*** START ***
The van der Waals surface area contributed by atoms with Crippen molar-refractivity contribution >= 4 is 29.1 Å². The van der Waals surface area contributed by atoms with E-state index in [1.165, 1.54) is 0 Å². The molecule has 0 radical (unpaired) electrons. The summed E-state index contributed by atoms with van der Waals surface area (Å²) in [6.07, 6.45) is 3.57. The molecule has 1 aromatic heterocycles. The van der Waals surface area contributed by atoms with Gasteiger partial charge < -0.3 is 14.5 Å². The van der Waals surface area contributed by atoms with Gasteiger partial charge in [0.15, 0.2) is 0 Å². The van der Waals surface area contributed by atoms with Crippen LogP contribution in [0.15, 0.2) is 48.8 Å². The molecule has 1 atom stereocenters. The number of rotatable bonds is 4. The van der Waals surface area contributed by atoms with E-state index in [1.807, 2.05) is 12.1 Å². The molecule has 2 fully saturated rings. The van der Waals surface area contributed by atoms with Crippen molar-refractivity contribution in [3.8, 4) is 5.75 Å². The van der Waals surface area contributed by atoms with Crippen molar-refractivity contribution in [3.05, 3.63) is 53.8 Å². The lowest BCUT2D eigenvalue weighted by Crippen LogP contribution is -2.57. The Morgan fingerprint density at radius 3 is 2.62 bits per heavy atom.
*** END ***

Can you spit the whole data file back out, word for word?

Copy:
The van der Waals surface area contributed by atoms with Crippen molar-refractivity contribution >= 4 is 29.1 Å². The van der Waals surface area contributed by atoms with E-state index in [1.165, 1.54) is 0 Å². The molecule has 0 radical (unpaired) electrons. The summed E-state index contributed by atoms with van der Waals surface area (Å²) in [6.07, 6.45) is 3.57. The molecule has 1 aromatic heterocycles. The van der Waals surface area contributed by atoms with Gasteiger partial charge < -0.3 is 14.5 Å². The van der Waals surface area contributed by atoms with Gasteiger partial charge in [0.15, 0.2) is 0 Å². The van der Waals surface area contributed by atoms with Crippen LogP contribution in [0.15, 0.2) is 48.8 Å². The molecule has 1 atom stereocenters. The number of rotatable bonds is 4. The van der Waals surface area contributed by atoms with E-state index in [1.807, 2.05) is 12.1 Å². The molecule has 2 fully saturated rings. The van der Waals surface area contributed by atoms with Crippen molar-refractivity contribution in [3.8, 4) is 5.75 Å². The van der Waals surface area contributed by atoms with Crippen molar-refractivity contribution in [3.05, 3.63) is 53.8 Å². The lowest BCUT2D eigenvalue weighted by Crippen LogP contribution is -2.57. The Morgan fingerprint density at radius 3 is 2.62 bits per heavy atom.